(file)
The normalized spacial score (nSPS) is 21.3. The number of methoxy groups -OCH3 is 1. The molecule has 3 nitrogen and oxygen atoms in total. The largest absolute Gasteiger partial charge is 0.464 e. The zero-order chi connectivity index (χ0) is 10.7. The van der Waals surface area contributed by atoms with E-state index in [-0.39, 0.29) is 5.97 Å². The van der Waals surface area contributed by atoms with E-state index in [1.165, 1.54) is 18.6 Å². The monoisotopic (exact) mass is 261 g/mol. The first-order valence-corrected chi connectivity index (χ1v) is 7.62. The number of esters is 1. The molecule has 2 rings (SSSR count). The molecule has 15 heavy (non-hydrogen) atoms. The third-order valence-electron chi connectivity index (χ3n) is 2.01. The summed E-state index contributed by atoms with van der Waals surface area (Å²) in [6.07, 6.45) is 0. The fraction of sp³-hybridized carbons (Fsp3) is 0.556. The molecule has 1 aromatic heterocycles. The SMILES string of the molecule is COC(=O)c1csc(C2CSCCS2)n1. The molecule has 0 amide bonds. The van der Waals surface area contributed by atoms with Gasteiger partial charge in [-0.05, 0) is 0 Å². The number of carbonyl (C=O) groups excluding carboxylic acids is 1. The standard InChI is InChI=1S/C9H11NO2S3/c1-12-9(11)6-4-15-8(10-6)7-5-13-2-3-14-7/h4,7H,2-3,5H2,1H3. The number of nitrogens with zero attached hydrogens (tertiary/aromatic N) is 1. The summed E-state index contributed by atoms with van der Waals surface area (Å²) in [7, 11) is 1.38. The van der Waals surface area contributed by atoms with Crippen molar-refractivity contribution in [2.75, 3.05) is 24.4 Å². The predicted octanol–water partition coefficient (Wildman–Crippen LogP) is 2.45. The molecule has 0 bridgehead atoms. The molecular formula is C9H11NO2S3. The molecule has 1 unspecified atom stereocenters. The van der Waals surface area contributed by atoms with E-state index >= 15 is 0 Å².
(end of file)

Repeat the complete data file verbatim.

The normalized spacial score (nSPS) is 21.3. The number of methoxy groups -OCH3 is 1. The molecule has 3 nitrogen and oxygen atoms in total. The largest absolute Gasteiger partial charge is 0.464 e. The zero-order chi connectivity index (χ0) is 10.7. The van der Waals surface area contributed by atoms with E-state index in [-0.39, 0.29) is 5.97 Å². The van der Waals surface area contributed by atoms with E-state index in [1.165, 1.54) is 18.6 Å². The monoisotopic (exact) mass is 261 g/mol. The first-order valence-corrected chi connectivity index (χ1v) is 7.62. The number of esters is 1. The molecule has 2 rings (SSSR count). The molecule has 15 heavy (non-hydrogen) atoms. The third-order valence-electron chi connectivity index (χ3n) is 2.01. The summed E-state index contributed by atoms with van der Waals surface area (Å²) in [6.07, 6.45) is 0. The fraction of sp³-hybridized carbons (Fsp3) is 0.556. The molecule has 1 aromatic heterocycles. The SMILES string of the molecule is COC(=O)c1csc(C2CSCCS2)n1. The molecule has 0 amide bonds. The van der Waals surface area contributed by atoms with Gasteiger partial charge in [-0.05, 0) is 0 Å². The number of carbonyl (C=O) groups excluding carboxylic acids is 1. The standard InChI is InChI=1S/C9H11NO2S3/c1-12-9(11)6-4-15-8(10-6)7-5-13-2-3-14-7/h4,7H,2-3,5H2,1H3. The number of nitrogens with zero attached hydrogens (tertiary/aromatic N) is 1. The summed E-state index contributed by atoms with van der Waals surface area (Å²) in [7, 11) is 1.38. The van der Waals surface area contributed by atoms with Crippen molar-refractivity contribution in [2.75, 3.05) is 24.4 Å². The predicted octanol–water partition coefficient (Wildman–Crippen LogP) is 2.45. The molecule has 0 bridgehead atoms. The molecular formula is C9H11NO2S3. The molecule has 1 unspecified atom stereocenters. The van der Waals surface area contributed by atoms with E-state index >= 15 is 0 Å².